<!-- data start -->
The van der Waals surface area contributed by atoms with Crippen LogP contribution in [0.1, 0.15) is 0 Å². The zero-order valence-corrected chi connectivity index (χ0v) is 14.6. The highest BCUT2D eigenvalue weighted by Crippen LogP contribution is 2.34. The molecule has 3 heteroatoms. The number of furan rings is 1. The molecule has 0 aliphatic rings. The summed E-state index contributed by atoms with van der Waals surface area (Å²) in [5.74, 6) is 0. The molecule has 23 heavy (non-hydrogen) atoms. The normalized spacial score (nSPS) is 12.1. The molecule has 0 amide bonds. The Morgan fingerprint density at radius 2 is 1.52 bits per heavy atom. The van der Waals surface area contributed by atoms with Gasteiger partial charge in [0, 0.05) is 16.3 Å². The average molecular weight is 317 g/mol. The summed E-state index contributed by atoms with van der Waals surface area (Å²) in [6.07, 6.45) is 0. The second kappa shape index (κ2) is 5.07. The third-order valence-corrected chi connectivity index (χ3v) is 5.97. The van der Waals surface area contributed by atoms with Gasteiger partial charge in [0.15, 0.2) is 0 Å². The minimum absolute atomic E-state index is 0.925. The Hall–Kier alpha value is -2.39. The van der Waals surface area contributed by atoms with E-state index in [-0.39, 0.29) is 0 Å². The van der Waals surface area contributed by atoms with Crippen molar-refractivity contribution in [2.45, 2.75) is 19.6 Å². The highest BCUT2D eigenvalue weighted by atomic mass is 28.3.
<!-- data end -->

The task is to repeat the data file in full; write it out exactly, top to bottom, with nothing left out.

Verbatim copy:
The van der Waals surface area contributed by atoms with Crippen LogP contribution in [0.1, 0.15) is 0 Å². The zero-order valence-corrected chi connectivity index (χ0v) is 14.6. The highest BCUT2D eigenvalue weighted by Crippen LogP contribution is 2.34. The molecule has 3 heteroatoms. The number of furan rings is 1. The molecule has 0 aliphatic rings. The summed E-state index contributed by atoms with van der Waals surface area (Å²) in [5.74, 6) is 0. The molecule has 23 heavy (non-hydrogen) atoms. The normalized spacial score (nSPS) is 12.1. The molecule has 0 amide bonds. The Morgan fingerprint density at radius 2 is 1.52 bits per heavy atom. The van der Waals surface area contributed by atoms with Gasteiger partial charge in [0, 0.05) is 16.3 Å². The average molecular weight is 317 g/mol. The summed E-state index contributed by atoms with van der Waals surface area (Å²) in [6.07, 6.45) is 0. The second kappa shape index (κ2) is 5.07. The third-order valence-corrected chi connectivity index (χ3v) is 5.97. The van der Waals surface area contributed by atoms with Gasteiger partial charge in [0.15, 0.2) is 0 Å². The minimum absolute atomic E-state index is 0.925. The Hall–Kier alpha value is -2.39. The van der Waals surface area contributed by atoms with E-state index in [-0.39, 0.29) is 0 Å². The van der Waals surface area contributed by atoms with Crippen molar-refractivity contribution in [2.45, 2.75) is 19.6 Å². The highest BCUT2D eigenvalue weighted by atomic mass is 28.3.